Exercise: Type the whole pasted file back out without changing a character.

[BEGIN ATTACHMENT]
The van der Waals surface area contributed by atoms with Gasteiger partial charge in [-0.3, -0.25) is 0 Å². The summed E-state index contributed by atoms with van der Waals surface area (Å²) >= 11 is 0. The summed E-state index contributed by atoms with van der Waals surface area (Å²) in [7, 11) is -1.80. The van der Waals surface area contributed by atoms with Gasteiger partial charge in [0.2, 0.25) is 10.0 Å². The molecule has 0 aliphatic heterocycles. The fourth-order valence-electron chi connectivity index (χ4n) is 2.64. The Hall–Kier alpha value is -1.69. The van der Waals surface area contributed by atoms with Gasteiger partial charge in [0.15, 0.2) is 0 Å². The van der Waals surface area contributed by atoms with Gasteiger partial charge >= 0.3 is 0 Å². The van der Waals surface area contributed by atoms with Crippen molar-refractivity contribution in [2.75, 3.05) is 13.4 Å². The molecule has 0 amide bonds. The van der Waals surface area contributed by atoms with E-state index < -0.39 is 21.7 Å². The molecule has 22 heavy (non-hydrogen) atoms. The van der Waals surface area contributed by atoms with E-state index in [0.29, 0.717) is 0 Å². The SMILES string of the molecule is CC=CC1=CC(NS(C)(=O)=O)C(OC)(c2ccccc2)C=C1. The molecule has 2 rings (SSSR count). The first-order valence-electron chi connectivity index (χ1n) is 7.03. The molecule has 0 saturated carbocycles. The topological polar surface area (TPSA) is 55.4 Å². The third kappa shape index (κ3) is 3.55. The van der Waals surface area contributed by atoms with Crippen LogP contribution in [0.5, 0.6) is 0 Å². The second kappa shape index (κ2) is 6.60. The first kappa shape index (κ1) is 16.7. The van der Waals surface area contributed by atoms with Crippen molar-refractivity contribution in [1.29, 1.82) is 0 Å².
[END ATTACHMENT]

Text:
The van der Waals surface area contributed by atoms with Gasteiger partial charge in [-0.3, -0.25) is 0 Å². The summed E-state index contributed by atoms with van der Waals surface area (Å²) >= 11 is 0. The summed E-state index contributed by atoms with van der Waals surface area (Å²) in [7, 11) is -1.80. The van der Waals surface area contributed by atoms with Gasteiger partial charge in [0.2, 0.25) is 10.0 Å². The molecule has 0 aliphatic heterocycles. The fourth-order valence-electron chi connectivity index (χ4n) is 2.64. The Hall–Kier alpha value is -1.69. The van der Waals surface area contributed by atoms with Gasteiger partial charge in [0.15, 0.2) is 0 Å². The van der Waals surface area contributed by atoms with Gasteiger partial charge >= 0.3 is 0 Å². The van der Waals surface area contributed by atoms with Crippen molar-refractivity contribution in [2.75, 3.05) is 13.4 Å². The molecule has 0 amide bonds. The van der Waals surface area contributed by atoms with E-state index < -0.39 is 21.7 Å². The molecule has 22 heavy (non-hydrogen) atoms. The van der Waals surface area contributed by atoms with E-state index in [0.29, 0.717) is 0 Å². The SMILES string of the molecule is CC=CC1=CC(NS(C)(=O)=O)C(OC)(c2ccccc2)C=C1. The molecule has 2 rings (SSSR count). The first-order valence-electron chi connectivity index (χ1n) is 7.03. The molecule has 0 saturated carbocycles. The topological polar surface area (TPSA) is 55.4 Å². The third kappa shape index (κ3) is 3.55. The van der Waals surface area contributed by atoms with Crippen LogP contribution in [0.5, 0.6) is 0 Å². The second kappa shape index (κ2) is 6.60. The first kappa shape index (κ1) is 16.7. The van der Waals surface area contributed by atoms with Crippen molar-refractivity contribution in [1.29, 1.82) is 0 Å².